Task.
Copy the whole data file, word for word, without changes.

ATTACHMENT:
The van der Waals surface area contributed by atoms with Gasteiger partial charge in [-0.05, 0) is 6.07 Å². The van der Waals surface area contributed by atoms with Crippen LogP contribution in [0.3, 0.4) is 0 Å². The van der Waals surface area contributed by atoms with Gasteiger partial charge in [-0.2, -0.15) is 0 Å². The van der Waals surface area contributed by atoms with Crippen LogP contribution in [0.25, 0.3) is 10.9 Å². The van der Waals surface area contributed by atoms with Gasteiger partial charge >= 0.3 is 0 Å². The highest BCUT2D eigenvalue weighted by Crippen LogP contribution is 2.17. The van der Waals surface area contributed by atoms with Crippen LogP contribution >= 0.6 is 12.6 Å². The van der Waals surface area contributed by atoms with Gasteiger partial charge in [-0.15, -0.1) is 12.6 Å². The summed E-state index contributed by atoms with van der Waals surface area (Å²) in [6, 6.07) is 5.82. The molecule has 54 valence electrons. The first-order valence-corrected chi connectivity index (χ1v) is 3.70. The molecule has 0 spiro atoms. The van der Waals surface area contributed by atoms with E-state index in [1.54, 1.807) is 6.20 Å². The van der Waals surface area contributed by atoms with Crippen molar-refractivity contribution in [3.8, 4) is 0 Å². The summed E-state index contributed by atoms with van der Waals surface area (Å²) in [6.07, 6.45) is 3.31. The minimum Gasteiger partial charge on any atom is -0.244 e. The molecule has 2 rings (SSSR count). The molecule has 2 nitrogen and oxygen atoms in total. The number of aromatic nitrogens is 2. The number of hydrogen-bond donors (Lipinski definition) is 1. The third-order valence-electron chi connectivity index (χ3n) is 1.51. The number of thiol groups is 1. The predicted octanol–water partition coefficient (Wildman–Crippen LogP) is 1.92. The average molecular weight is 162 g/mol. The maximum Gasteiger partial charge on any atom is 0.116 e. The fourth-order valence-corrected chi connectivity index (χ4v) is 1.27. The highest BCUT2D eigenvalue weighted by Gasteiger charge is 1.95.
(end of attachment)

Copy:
The van der Waals surface area contributed by atoms with Gasteiger partial charge in [-0.05, 0) is 6.07 Å². The van der Waals surface area contributed by atoms with Crippen LogP contribution in [0.3, 0.4) is 0 Å². The van der Waals surface area contributed by atoms with Gasteiger partial charge in [-0.2, -0.15) is 0 Å². The van der Waals surface area contributed by atoms with Crippen LogP contribution in [0.25, 0.3) is 10.9 Å². The van der Waals surface area contributed by atoms with Gasteiger partial charge >= 0.3 is 0 Å². The highest BCUT2D eigenvalue weighted by Crippen LogP contribution is 2.17. The van der Waals surface area contributed by atoms with Crippen LogP contribution >= 0.6 is 12.6 Å². The van der Waals surface area contributed by atoms with Gasteiger partial charge in [-0.15, -0.1) is 12.6 Å². The summed E-state index contributed by atoms with van der Waals surface area (Å²) in [6, 6.07) is 5.82. The molecule has 54 valence electrons. The first-order valence-corrected chi connectivity index (χ1v) is 3.70. The molecule has 0 spiro atoms. The van der Waals surface area contributed by atoms with E-state index in [1.54, 1.807) is 6.20 Å². The van der Waals surface area contributed by atoms with Crippen molar-refractivity contribution in [3.8, 4) is 0 Å². The summed E-state index contributed by atoms with van der Waals surface area (Å²) in [6.07, 6.45) is 3.31. The minimum Gasteiger partial charge on any atom is -0.244 e. The molecule has 2 rings (SSSR count). The molecule has 2 nitrogen and oxygen atoms in total. The number of aromatic nitrogens is 2. The number of hydrogen-bond donors (Lipinski definition) is 1. The third-order valence-electron chi connectivity index (χ3n) is 1.51. The number of thiol groups is 1. The predicted octanol–water partition coefficient (Wildman–Crippen LogP) is 1.92. The average molecular weight is 162 g/mol. The maximum Gasteiger partial charge on any atom is 0.116 e. The fourth-order valence-corrected chi connectivity index (χ4v) is 1.27. The highest BCUT2D eigenvalue weighted by Gasteiger charge is 1.95.